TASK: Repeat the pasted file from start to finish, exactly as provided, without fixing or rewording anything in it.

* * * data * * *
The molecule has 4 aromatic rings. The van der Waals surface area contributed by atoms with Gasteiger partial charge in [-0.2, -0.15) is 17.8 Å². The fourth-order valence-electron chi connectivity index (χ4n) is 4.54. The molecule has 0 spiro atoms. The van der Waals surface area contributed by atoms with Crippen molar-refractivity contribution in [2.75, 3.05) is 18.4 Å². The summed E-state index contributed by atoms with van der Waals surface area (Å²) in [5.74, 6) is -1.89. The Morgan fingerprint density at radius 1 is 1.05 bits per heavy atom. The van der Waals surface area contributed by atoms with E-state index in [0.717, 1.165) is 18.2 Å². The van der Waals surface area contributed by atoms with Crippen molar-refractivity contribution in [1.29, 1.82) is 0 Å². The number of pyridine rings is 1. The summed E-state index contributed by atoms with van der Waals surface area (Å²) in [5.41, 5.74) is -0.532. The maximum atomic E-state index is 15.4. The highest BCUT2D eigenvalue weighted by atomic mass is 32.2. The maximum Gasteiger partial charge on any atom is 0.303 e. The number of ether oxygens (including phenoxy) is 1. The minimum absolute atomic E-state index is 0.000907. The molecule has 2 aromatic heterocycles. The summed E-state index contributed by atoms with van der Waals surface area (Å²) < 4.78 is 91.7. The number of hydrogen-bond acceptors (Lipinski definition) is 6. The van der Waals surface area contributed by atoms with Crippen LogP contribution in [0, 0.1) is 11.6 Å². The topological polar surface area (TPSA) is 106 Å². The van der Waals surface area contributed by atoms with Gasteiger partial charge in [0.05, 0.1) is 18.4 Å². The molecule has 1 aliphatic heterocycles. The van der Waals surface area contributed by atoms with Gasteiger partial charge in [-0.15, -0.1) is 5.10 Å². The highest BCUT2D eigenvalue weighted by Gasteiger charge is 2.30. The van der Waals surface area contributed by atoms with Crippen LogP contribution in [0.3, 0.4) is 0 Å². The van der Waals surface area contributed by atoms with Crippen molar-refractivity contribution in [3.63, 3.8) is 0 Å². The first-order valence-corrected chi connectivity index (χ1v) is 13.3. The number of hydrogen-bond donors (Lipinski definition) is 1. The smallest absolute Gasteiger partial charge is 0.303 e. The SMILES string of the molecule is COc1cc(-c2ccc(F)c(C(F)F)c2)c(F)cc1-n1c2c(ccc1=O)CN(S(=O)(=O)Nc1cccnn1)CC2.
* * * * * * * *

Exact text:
The molecule has 4 aromatic rings. The van der Waals surface area contributed by atoms with Gasteiger partial charge in [-0.2, -0.15) is 17.8 Å². The fourth-order valence-electron chi connectivity index (χ4n) is 4.54. The molecule has 0 spiro atoms. The van der Waals surface area contributed by atoms with Crippen molar-refractivity contribution in [2.75, 3.05) is 18.4 Å². The summed E-state index contributed by atoms with van der Waals surface area (Å²) in [5.74, 6) is -1.89. The Morgan fingerprint density at radius 1 is 1.05 bits per heavy atom. The van der Waals surface area contributed by atoms with E-state index in [0.717, 1.165) is 18.2 Å². The van der Waals surface area contributed by atoms with Crippen molar-refractivity contribution in [1.29, 1.82) is 0 Å². The number of pyridine rings is 1. The summed E-state index contributed by atoms with van der Waals surface area (Å²) in [5.41, 5.74) is -0.532. The maximum atomic E-state index is 15.4. The highest BCUT2D eigenvalue weighted by atomic mass is 32.2. The maximum Gasteiger partial charge on any atom is 0.303 e. The number of ether oxygens (including phenoxy) is 1. The minimum absolute atomic E-state index is 0.000907. The molecule has 2 aromatic heterocycles. The summed E-state index contributed by atoms with van der Waals surface area (Å²) < 4.78 is 91.7. The number of hydrogen-bond acceptors (Lipinski definition) is 6. The van der Waals surface area contributed by atoms with Crippen LogP contribution in [0, 0.1) is 11.6 Å². The topological polar surface area (TPSA) is 106 Å². The van der Waals surface area contributed by atoms with Gasteiger partial charge in [0.05, 0.1) is 18.4 Å². The molecule has 1 aliphatic heterocycles. The van der Waals surface area contributed by atoms with Gasteiger partial charge in [-0.15, -0.1) is 5.10 Å². The highest BCUT2D eigenvalue weighted by Gasteiger charge is 2.30. The van der Waals surface area contributed by atoms with Crippen LogP contribution in [0.3, 0.4) is 0 Å². The van der Waals surface area contributed by atoms with Crippen molar-refractivity contribution in [3.63, 3.8) is 0 Å². The first-order valence-corrected chi connectivity index (χ1v) is 13.3. The number of hydrogen-bond donors (Lipinski definition) is 1. The smallest absolute Gasteiger partial charge is 0.303 e. The SMILES string of the molecule is COc1cc(-c2ccc(F)c(C(F)F)c2)c(F)cc1-n1c2c(ccc1=O)CN(S(=O)(=O)Nc1cccnn1)CC2.